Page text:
Disbandment message of Lt Col E Fearenside DSO OBE. Courtesy Bury Grammar School
Following the action at Lock 8 and the Spoil Bank, the Battalion was no longer a fighting force. The survivors formed a Training Cadre at Guerville, under the Command of Lieutenant Colonel Edmond Fearenside – an original officer in the Battalion since it was formed in September 1914. A sub-Cadre was formed at La Haie under Major Pomfret.
The first cadre of American Troops of 2/140 & 3/140 Infantry Regiments of United States National Guard (USNG) arrived on 26th May 1918. These Troops left Guerville & La Haie on 6th June 1918.
2/132 Infantry Regiment of USNG subsequently arrived Guerville, with 1/132 Regiment to La Haie. The Sub-Cadre at La Haie was relieved on 15/6/1918 and later joined by 3/132 Regiment, under Major Pomfret.
The Battalion was affiliated to 123rd MG Batt US at Pont Remy 28/6/1918. 3-17th July 1918 the men were at Vaucourt-Bussus affiliated to 3/129th USNG. Lieutenant Colonel Fearenside had leave in Paris 2-12 July 1918.
A group of officers were transferred to Base when the Cadre was disbanded on 30th July 1918. Many continued in Home Service before they resigned their commissions. Another group of officers and Other Ranks were transferred to 13th Battalion. These are autographs of the men present.
From the of autographs, I’ve endevoured to compile schedule of members of the disbanded cadre, with photos – as available. Thanks to Mark Horn of Bury Grammar School for allowing me to share images from Tom Cartman’s scrap book.
Lt Col E Fearenside DSO OBE – to CO 14th S Lancs and returned to teaching at Merchiston
Major Hugh Tunbridge Pomfret MC transferred to CO as Lieut Col of 11th Manchesters
Captain Thomas Cartman MC – to 13th Bttn and 224 POW Company. Killed in WWII.
Captain Robert Halliday Acting Adjutant. Transferred to 13th Bttn.
Capt Frederick Ruddy MC DCM transferred to 13th Bttn.
2nd Lt QM George Frederick Vaughan Dalley Enlisted as Pte 1914.
2nd Lt Cecil Hill MC. Transferred to 13th Bttn.
2nd Lt Charles Sadler MC. Transferred to 13th Bttn.
RSM S H Watson (??)
RQMS 8351 Joseph Wood MiD
CSM 519290 Benjamin Green DCM
CSM Phillan (?)
CSM Ryan (?)
Col Sgt / CQMS 8732 Thomas McCormack. Transferred to 13th Bttn.
Col Sgt George Royle DCM. Later 13th & 9th Bttns went on the be an Officer Cadet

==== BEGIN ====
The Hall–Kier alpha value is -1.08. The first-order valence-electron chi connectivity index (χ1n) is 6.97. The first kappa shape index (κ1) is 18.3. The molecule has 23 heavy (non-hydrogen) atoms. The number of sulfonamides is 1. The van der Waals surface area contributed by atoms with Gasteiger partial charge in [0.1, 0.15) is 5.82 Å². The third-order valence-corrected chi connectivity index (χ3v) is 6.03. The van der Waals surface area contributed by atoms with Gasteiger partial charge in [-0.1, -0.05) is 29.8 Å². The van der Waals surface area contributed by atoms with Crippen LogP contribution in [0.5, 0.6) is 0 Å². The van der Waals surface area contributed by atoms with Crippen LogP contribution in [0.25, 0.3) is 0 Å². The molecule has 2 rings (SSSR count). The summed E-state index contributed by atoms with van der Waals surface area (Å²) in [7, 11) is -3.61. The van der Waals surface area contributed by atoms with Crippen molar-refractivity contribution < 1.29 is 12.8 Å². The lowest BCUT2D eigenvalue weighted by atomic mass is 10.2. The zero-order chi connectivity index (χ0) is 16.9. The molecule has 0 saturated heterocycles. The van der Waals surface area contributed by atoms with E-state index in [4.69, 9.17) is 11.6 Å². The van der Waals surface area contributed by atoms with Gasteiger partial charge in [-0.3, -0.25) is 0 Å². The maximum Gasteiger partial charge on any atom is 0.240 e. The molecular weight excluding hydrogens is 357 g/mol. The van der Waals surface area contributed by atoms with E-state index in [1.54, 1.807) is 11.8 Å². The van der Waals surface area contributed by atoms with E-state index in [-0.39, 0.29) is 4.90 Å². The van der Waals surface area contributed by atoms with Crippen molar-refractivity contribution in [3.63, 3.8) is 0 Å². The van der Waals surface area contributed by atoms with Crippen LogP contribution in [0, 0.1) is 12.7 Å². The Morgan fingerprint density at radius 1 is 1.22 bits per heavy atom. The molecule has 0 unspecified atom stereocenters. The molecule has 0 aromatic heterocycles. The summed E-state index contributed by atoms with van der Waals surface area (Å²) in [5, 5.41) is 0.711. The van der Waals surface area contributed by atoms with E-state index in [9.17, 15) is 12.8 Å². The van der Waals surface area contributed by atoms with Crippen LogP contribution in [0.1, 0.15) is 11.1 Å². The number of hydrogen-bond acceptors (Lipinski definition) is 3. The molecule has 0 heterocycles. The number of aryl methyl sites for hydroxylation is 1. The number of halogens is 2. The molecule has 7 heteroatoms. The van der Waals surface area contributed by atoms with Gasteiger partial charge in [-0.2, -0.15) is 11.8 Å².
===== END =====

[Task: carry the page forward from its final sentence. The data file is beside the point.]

CQMS /Col Sgt 8854 Ambrose Russell. Later 13th & 9th Bttns
Sgt 11760 William Brooks DCM MSM Formerly 19th Bttn. Later 9th Bttn.
Sgt J Costin (?)
Sgt 38544 John Curran DCM MM 38544 Formerly 19th Bttn. Later 9th and KLR.
Sgt 11186 John Charles Frawley
Sgt 11549 Harold Garner. Formerly 19th Bttn. Later 12th Bttn.
Sgt 9042 Lionel Adolphus Pate. Later 13th Bttn.
Sgt G Packin (?)
Sgt J N Reid (?)
Cpl 9323 Charles Frederick Carter DCM (?). Later 9th Bttn
Cpl Payne (?)
Cpl D Rutty (?)
Cpl 9230 Fred Shaw. Formerly 19th Bttn. Later 13th & 9th Bttns.
Cpl 10478 Alfred Worsdall. Later 13th & 9th Bttns.
L/Cpl J Alleshead (?)
L/Cpl H G Lengroave (?)
L/Cpl 8783 Fred Ollerhead
Pte 8429 William Brierley. Later 13th & 9th Bttns.
Pte 8602 Ellis Herbert. Later 13th & 9th Bttns.
Chas H Hillou
Pte 8154 Wilfrid Hamptoon. Later 13th & 9th Bttns.
j H Lees (?)
.Pte 8847 William Reeder. Later 13th & 9th Bttns.
Pte 9094 Samuel Lucas. Later 13th & 9th Bttns.
Pte 8793 Carlton Potts. Later 13th & 9th Bttns.
Pte 8284 Robert Schofield Later 13th & 9th Bttns.
Pte 9433 Peter Taylor. Later 9th Bttn
T Tibton (?)
Possibly on Roll
Col Sgt 8509 Harry Davies
Cpl 8169 Richard Hamer. Later 13th & 9th Bttns.
Cpl 8406 Stanley Bird. Later 13th & 9th Bttns.
Cpl 8845 John Raynor. Later 13th & 9th Bttns.
Pte 8980 Harold Wood. Later 13th & 9th Bttns.
I find it remarkable to see the number of original members of the Battalion, who survived almost 4 years of the Great War. Private Robert Schofield and Samuel Lucas wer with my Grandfather at Heaton Park in September 1914, as part of III Platoon. Their Second in Command from A Company had then been Edmond Fearenside. Robert encouraged his borther, Reuben to join them from the Lancs Fusils; to be killed at Montauban. I’ve followed the Battalion through the Centenary of hostilities and I’m pleased to see that some of the men survived, albeit, they had probably been wounded.
I now have a gap in my life for reporting events as they happended 100 years ago. I realise how fortunate I am and thank my Grandfather’s generation for what they gave.